MUMFORD, Tex. (KBTX) - The State Legislature meets in July and school finance is on the agenda. Some local school districts are expressing concerns about how education is being financed, with the state providing less pieces of the funding pie. On Thursday, students were learning summer lessons at Mumford ISD.
"No I'm not very optimistic that there's going to be any new funding for schools next year," said Pete Bienski, who is Mumford ISD's Superintendent.
He and some other area superintendents want lawmakers to make funding education a higher priority.
"If you listen to the senators and representatives they’ll tell you about how much more money they’re putting in education. But really what they're doing is putting in more money to take care of the new students and growth that's taking place in the State of Texas. So as far as new money coming into the school districts it's not happening," said Bienski.
Part of the legislature's special session includes considering a $1,000 pay raise for teachers, but districts like Mumford ISD wonder where that money will come from.
"I think teachers deserve an increase in pay but they're not planning on giving us any money to pay for that. And I think that's going to be a burden if that takes place. I don’t know where schools are going to get the extra $1,000 to give to teachers," he said.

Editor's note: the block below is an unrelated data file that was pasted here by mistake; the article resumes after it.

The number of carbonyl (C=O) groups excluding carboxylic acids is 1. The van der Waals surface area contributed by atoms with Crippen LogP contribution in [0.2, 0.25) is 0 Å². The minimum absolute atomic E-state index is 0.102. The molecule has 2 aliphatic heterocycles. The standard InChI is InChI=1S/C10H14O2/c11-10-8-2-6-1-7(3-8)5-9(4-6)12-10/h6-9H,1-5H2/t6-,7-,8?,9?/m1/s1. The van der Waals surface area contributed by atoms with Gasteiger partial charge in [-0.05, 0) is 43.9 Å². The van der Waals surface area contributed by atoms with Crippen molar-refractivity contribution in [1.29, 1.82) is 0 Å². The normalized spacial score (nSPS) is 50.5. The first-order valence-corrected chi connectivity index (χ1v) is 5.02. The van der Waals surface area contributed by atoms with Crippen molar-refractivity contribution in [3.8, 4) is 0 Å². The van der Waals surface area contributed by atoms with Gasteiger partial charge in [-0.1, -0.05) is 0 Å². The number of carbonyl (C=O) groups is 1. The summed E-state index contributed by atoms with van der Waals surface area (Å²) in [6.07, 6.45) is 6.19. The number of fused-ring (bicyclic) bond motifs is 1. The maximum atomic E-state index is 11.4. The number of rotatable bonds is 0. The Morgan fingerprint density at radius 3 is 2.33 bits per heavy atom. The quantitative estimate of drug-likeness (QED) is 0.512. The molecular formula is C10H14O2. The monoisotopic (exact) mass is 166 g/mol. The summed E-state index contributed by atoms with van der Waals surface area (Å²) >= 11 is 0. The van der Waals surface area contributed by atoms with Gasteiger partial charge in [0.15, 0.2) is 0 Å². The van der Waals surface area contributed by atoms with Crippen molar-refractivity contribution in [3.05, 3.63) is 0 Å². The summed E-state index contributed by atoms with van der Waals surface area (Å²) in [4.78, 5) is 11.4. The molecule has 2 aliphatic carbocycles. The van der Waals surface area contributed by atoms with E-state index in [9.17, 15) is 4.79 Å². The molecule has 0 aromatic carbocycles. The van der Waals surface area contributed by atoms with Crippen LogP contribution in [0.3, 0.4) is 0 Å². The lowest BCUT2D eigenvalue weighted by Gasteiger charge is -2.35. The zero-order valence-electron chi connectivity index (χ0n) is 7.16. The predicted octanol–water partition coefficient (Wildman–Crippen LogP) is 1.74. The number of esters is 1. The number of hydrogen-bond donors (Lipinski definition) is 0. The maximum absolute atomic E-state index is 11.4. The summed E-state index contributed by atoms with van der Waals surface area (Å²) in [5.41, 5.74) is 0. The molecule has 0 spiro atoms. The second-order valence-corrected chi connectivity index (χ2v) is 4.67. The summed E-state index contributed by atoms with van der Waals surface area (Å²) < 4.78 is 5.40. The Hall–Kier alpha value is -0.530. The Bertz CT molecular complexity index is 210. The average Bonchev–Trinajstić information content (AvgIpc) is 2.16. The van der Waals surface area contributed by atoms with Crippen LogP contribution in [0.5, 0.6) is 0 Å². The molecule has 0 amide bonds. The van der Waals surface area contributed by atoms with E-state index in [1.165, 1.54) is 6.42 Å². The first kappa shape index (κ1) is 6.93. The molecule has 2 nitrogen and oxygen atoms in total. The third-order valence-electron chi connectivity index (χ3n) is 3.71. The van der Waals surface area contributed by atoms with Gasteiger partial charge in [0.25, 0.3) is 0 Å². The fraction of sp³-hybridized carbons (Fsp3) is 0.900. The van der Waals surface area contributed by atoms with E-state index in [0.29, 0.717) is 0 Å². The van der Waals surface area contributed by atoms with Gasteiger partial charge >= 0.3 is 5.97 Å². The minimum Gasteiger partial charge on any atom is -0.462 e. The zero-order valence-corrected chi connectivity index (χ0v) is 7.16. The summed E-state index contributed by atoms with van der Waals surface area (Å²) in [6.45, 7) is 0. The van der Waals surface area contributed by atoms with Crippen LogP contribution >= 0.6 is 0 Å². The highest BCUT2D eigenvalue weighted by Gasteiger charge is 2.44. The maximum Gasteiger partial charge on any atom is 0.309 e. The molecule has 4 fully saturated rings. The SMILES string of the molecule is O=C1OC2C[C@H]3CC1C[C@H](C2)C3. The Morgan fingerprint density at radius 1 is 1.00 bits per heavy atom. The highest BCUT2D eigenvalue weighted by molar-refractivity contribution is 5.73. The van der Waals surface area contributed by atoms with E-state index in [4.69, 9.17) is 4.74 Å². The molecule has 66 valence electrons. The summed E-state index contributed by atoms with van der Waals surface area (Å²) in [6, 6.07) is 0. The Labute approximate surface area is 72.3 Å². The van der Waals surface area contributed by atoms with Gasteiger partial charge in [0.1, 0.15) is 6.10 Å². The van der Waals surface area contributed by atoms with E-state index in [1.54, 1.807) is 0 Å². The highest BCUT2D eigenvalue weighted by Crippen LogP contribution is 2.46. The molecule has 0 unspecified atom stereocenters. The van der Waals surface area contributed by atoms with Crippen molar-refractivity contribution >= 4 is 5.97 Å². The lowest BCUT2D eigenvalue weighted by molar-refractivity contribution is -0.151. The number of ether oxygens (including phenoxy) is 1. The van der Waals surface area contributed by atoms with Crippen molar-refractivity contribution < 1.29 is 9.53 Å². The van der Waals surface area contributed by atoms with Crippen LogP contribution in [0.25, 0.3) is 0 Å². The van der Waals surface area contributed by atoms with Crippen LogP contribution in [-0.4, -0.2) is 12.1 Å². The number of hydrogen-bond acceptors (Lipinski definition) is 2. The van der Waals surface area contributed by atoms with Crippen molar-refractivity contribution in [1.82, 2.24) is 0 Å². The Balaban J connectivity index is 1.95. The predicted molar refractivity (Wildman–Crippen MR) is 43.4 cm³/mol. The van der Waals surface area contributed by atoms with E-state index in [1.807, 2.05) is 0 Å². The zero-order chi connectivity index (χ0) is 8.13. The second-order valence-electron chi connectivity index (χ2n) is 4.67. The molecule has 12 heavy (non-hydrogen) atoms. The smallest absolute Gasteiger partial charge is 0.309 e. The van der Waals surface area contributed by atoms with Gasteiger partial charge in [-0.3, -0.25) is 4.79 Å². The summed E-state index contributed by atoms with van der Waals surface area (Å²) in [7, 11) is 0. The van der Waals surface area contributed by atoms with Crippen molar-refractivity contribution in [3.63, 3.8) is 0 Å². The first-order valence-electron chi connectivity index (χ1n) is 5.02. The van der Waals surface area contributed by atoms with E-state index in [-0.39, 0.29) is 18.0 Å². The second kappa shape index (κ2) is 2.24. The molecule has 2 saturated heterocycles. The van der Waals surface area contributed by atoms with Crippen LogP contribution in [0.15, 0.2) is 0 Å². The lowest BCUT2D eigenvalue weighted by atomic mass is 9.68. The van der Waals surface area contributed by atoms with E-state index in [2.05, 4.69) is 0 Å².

"They're not funding our schools and they're not giving us the resources we can to work with our teachers," said Caldwell ISD Superintendent Andrew Peters .
Peters says that leaves you footing more of the bill.
"When you start making cuts to school funding it pushes the burden down to the little old taxpayer, but on top of that with less money it makes us harder to stay on top of problems," he said.
"Every year it seems like there's less money to be able to put up in reserve at the end of the year and at some point in time if you are going to have to start digging into your reserves that reserve is going to run out.," said Bienski.
Bienski added their finances at Mumford ISD are still in good shape. College Station ISD officials tell us they are moving forward with the coming school year not expecting major changes to school finance.
The special session begins in Austin on July 18th. State Representative John Raney tells us he agrees the state needs to do more to fund education. He's also concerned about how teacher pay raises would be paid for and is aware of the trouble some districts are facing.